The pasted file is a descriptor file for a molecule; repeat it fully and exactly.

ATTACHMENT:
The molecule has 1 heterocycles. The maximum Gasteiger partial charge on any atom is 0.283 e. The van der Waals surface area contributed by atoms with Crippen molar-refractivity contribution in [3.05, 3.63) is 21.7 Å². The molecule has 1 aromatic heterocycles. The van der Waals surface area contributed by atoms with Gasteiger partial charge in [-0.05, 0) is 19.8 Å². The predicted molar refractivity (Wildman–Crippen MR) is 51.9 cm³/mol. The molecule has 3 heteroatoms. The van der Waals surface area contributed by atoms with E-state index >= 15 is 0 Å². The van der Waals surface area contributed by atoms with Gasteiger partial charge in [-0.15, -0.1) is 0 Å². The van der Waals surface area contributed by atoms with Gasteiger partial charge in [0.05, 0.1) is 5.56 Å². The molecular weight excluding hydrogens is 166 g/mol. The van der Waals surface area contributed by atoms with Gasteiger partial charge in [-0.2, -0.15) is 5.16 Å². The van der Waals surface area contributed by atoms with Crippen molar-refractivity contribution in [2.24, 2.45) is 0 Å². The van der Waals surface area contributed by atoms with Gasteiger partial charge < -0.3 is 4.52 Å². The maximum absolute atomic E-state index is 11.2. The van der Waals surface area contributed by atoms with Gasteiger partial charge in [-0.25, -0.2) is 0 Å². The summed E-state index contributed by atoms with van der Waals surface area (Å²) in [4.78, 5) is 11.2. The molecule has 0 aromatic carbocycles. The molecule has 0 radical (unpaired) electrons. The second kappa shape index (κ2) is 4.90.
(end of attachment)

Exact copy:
The molecule has 1 heterocycles. The maximum Gasteiger partial charge on any atom is 0.283 e. The van der Waals surface area contributed by atoms with Crippen molar-refractivity contribution in [3.05, 3.63) is 21.7 Å². The molecule has 1 aromatic heterocycles. The van der Waals surface area contributed by atoms with Gasteiger partial charge in [-0.05, 0) is 19.8 Å². The predicted molar refractivity (Wildman–Crippen MR) is 51.9 cm³/mol. The molecule has 3 heteroatoms. The van der Waals surface area contributed by atoms with E-state index >= 15 is 0 Å². The van der Waals surface area contributed by atoms with Gasteiger partial charge in [-0.15, -0.1) is 0 Å². The van der Waals surface area contributed by atoms with Gasteiger partial charge in [0.05, 0.1) is 5.56 Å². The molecular weight excluding hydrogens is 166 g/mol. The van der Waals surface area contributed by atoms with Gasteiger partial charge in [-0.2, -0.15) is 5.16 Å². The van der Waals surface area contributed by atoms with Crippen molar-refractivity contribution in [2.24, 2.45) is 0 Å². The van der Waals surface area contributed by atoms with Gasteiger partial charge < -0.3 is 4.52 Å². The maximum absolute atomic E-state index is 11.2. The van der Waals surface area contributed by atoms with Gasteiger partial charge in [-0.25, -0.2) is 0 Å². The summed E-state index contributed by atoms with van der Waals surface area (Å²) in [4.78, 5) is 11.2. The molecule has 0 aromatic carbocycles. The molecule has 0 radical (unpaired) electrons. The second kappa shape index (κ2) is 4.90.